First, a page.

High demand for video games during lockdowns buoys Tencent revenue

video games
Image courtesy playerunknowns-battlegrounds.org

HONG KONG (Reuters) – High demand for video games during COVID-19 lockdowns buoyed Tencent Holdings’ first-quarter revenue and profits, with blockbuster games PlayerUnknown’s Battlegrounds Mobile and Honor of Kings helping it beats forecasts.

The Chinese company’s video games business, which generates more than a third of its revenue, saw growth of 31% to 37.30 billion yuan ($5.26 billion) as people idled away the time in front of screens and used online multiplayer games to spend virtual time with friends.

Its flagship games PlayerUnknown’s Battlegrounds (PUBG) Mobile and Honor of Kings topped mobile games revenue globally in March, analytics firm Sensor Tower said, reinforcing Tencent’s status as the world’s largest gaming firm by sales.

In-game spending on things like power-ups, object skins and accessories on PUBG Mobile alone surged to $232 million, more than three times what the title generated in March 2019.

Average revenue per user of Tencent’s mobile games jumped from 62.9 yuan in Q4 to 85.2 in Q1 as a result of limited offline entertainment options, Jason Zhou, an analyst with Guotai Junan Securities, calculated.

However, Tencent’s President Martin Lau said that in-game consumption was reverting to normal levels after the May 1 holiday as people began to return to work.


Global spending on digital games surged to $10 billion in March, the highest monthly total ever, according to Nielsen’s game data arm SuperData.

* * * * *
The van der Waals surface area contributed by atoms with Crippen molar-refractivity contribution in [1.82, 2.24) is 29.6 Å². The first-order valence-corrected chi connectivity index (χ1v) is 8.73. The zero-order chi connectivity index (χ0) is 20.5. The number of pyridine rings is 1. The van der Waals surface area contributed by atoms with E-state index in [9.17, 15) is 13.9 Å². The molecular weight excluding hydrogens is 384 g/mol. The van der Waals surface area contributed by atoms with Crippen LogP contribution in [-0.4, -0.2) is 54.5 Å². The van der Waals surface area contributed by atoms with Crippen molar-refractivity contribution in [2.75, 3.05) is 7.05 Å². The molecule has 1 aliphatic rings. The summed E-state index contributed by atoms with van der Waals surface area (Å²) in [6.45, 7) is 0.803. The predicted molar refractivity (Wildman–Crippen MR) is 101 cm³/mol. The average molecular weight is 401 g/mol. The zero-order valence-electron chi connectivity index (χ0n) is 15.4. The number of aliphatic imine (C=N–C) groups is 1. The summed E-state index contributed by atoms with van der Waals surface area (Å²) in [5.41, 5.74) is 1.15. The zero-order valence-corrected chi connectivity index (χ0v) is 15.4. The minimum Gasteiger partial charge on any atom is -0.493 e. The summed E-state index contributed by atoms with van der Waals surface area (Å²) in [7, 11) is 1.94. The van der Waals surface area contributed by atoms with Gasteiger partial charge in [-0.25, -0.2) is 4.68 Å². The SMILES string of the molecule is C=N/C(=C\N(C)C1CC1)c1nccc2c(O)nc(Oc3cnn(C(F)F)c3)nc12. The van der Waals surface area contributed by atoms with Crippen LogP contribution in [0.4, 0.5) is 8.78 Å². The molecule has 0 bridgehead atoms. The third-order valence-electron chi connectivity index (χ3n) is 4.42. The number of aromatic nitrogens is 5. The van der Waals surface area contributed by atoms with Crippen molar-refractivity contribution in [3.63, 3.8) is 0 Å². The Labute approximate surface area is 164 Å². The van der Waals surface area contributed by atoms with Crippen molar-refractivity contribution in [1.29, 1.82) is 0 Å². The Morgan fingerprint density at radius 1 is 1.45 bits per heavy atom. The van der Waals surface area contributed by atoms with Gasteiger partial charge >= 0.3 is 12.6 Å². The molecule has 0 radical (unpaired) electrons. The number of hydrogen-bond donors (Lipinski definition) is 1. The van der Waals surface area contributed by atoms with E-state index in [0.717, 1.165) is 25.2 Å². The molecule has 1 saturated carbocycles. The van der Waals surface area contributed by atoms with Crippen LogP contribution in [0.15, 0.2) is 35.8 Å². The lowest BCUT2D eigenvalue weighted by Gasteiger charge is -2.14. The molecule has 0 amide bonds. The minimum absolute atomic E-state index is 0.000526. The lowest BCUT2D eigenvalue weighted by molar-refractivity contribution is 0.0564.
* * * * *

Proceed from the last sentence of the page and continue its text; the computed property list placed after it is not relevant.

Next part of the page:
Tencent’s stock has jumped nearly 14.38% this year, against a 15% decline in Hong Kong’s broader Hang Seng index. Meanwhile shares in its US-listed rival, which is focused on e-commerce rather than gaming, have dipped by almost 6% over the same period.

Japanese rival Sony’s gaming business has also benefited from lockdowns; the division was a bright spot in otherwise bleak annual results, bringing in more money as consumers downloaded its gaming software.

Alex Liu, an analyst with China Renaissance, said the lockdown boost was unlikely to be sustained, but strong deferred revenue was likely for the rest of the year and new titles, including Dungeon and Fighter Mobile, would deliver robust growth.

“The pandemic expedited the digitalisation of people’s way of life…Tencent is very mature in the monetisation of its current products,” Liu said.

James Mitchell, Chief Strategy Officer, said the coronavirus impact had heightened business awareness of the need to be online and the company would cater increasingly for that.

“This is the trend as Tencent swtiches gear to focus more on serving businesses,” Zhou said.

Tencent’s overall revenue jumped 26% to 108.07 billion yuan ($15.24 billion), while net profit rose 6% to 28.90 billion yuan for the three months through March, with both ahead of the average analyst estimate, Refinitiv data showed.

The company said its group online advertising revenue surged by 32%, with gaming and education-related ads on WeChat and its other apps helping it buck a broader advertising downturn as the global economy reels from the pandemic.

Social media advertising revenue grew 47%, highlighting a shift in behaviour as many people were confined to their homes. However its revenue from media ads fell 10% due to lower revenues from its video and news platforms.

($1 = 7.0930 Chinese yuan renminbi)

(Reporting by Pei Li and Brenda Goh; Editing by Alexander Smith, Pravin Char, Louise Heavens and Barbara Lewis)

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